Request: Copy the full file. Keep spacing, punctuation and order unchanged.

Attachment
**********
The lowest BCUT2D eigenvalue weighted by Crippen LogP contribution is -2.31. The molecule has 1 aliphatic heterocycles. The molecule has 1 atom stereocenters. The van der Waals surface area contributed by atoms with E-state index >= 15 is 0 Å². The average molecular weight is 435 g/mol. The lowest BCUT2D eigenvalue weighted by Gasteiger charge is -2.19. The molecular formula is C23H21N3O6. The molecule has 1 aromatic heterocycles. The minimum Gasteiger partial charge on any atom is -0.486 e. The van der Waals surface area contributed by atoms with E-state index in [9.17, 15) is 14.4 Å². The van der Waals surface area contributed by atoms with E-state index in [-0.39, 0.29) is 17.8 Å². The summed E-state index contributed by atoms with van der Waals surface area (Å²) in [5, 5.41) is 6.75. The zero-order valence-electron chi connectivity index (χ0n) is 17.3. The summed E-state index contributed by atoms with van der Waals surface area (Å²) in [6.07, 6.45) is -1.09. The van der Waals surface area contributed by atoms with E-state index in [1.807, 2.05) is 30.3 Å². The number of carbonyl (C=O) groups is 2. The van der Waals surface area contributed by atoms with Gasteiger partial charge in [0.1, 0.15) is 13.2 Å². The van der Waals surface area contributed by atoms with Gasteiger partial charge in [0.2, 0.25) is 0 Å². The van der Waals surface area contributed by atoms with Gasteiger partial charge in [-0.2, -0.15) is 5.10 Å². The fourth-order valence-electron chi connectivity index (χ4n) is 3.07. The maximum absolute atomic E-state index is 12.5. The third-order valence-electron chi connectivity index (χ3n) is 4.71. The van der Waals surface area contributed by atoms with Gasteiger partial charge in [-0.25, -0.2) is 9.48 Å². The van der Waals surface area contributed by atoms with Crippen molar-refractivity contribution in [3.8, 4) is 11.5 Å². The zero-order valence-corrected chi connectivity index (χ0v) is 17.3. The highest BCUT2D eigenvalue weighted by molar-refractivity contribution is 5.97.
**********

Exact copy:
The lowest BCUT2D eigenvalue weighted by Crippen LogP contribution is -2.31. The molecule has 1 aliphatic heterocycles. The molecule has 1 atom stereocenters. The van der Waals surface area contributed by atoms with E-state index >= 15 is 0 Å². The average molecular weight is 435 g/mol. The lowest BCUT2D eigenvalue weighted by Gasteiger charge is -2.19. The molecular formula is C23H21N3O6. The molecule has 1 aromatic heterocycles. The minimum Gasteiger partial charge on any atom is -0.486 e. The van der Waals surface area contributed by atoms with E-state index in [9.17, 15) is 14.4 Å². The van der Waals surface area contributed by atoms with E-state index in [-0.39, 0.29) is 17.8 Å². The summed E-state index contributed by atoms with van der Waals surface area (Å²) in [5, 5.41) is 6.75. The zero-order valence-electron chi connectivity index (χ0n) is 17.3. The summed E-state index contributed by atoms with van der Waals surface area (Å²) in [6.07, 6.45) is -1.09. The van der Waals surface area contributed by atoms with E-state index in [1.807, 2.05) is 30.3 Å². The number of carbonyl (C=O) groups is 2. The van der Waals surface area contributed by atoms with Gasteiger partial charge in [0.1, 0.15) is 13.2 Å². The van der Waals surface area contributed by atoms with Gasteiger partial charge in [0.2, 0.25) is 0 Å². The van der Waals surface area contributed by atoms with Gasteiger partial charge in [-0.2, -0.15) is 5.10 Å². The fourth-order valence-electron chi connectivity index (χ4n) is 3.07. The maximum absolute atomic E-state index is 12.5. The third-order valence-electron chi connectivity index (χ3n) is 4.71. The van der Waals surface area contributed by atoms with Gasteiger partial charge in [-0.25, -0.2) is 9.48 Å². The van der Waals surface area contributed by atoms with Crippen molar-refractivity contribution in [3.8, 4) is 11.5 Å². The zero-order valence-corrected chi connectivity index (χ0v) is 17.3. The highest BCUT2D eigenvalue weighted by molar-refractivity contribution is 5.97.